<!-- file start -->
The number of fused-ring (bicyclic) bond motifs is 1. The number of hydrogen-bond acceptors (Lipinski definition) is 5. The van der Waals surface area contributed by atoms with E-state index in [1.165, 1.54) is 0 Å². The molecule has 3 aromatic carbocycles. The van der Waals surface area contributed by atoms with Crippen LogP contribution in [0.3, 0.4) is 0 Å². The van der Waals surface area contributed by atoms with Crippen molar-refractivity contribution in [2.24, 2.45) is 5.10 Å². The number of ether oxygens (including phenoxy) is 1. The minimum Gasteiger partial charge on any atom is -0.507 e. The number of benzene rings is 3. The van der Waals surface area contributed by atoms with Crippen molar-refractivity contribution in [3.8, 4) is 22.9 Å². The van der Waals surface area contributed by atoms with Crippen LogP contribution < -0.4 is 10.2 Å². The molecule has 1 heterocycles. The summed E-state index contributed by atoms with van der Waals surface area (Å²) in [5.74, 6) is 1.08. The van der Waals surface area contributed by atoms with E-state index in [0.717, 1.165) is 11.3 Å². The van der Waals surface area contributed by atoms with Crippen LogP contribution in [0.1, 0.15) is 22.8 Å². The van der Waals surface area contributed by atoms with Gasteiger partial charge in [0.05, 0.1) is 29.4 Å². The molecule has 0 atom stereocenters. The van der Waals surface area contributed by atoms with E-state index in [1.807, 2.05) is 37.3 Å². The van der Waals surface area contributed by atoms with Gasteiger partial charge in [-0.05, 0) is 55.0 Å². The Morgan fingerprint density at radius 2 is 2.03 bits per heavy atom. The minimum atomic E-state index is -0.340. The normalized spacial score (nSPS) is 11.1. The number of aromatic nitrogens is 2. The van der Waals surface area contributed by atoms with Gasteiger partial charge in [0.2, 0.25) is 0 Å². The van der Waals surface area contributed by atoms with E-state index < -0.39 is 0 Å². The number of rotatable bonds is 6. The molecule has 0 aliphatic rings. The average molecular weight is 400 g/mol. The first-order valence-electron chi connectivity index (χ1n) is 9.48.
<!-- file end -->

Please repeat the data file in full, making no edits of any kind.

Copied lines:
The number of fused-ring (bicyclic) bond motifs is 1. The number of hydrogen-bond acceptors (Lipinski definition) is 5. The van der Waals surface area contributed by atoms with E-state index in [1.165, 1.54) is 0 Å². The molecule has 3 aromatic carbocycles. The van der Waals surface area contributed by atoms with Crippen LogP contribution in [0.3, 0.4) is 0 Å². The van der Waals surface area contributed by atoms with Crippen molar-refractivity contribution in [2.24, 2.45) is 5.10 Å². The number of ether oxygens (including phenoxy) is 1. The minimum Gasteiger partial charge on any atom is -0.507 e. The number of benzene rings is 3. The van der Waals surface area contributed by atoms with Crippen molar-refractivity contribution in [3.8, 4) is 22.9 Å². The van der Waals surface area contributed by atoms with Crippen LogP contribution < -0.4 is 10.2 Å². The molecule has 1 heterocycles. The summed E-state index contributed by atoms with van der Waals surface area (Å²) in [5.74, 6) is 1.08. The van der Waals surface area contributed by atoms with E-state index in [0.717, 1.165) is 11.3 Å². The van der Waals surface area contributed by atoms with Crippen LogP contribution in [0.1, 0.15) is 22.8 Å². The van der Waals surface area contributed by atoms with Gasteiger partial charge in [0.05, 0.1) is 29.4 Å². The molecule has 0 atom stereocenters. The van der Waals surface area contributed by atoms with E-state index in [1.807, 2.05) is 37.3 Å². The van der Waals surface area contributed by atoms with Gasteiger partial charge in [-0.05, 0) is 55.0 Å². The Morgan fingerprint density at radius 2 is 2.03 bits per heavy atom. The minimum atomic E-state index is -0.340. The normalized spacial score (nSPS) is 11.1. The number of aromatic nitrogens is 2. The van der Waals surface area contributed by atoms with Gasteiger partial charge in [0.2, 0.25) is 0 Å². The van der Waals surface area contributed by atoms with E-state index < -0.39 is 0 Å². The number of rotatable bonds is 6. The molecule has 0 aliphatic rings. The average molecular weight is 400 g/mol. The first-order valence-electron chi connectivity index (χ1n) is 9.48.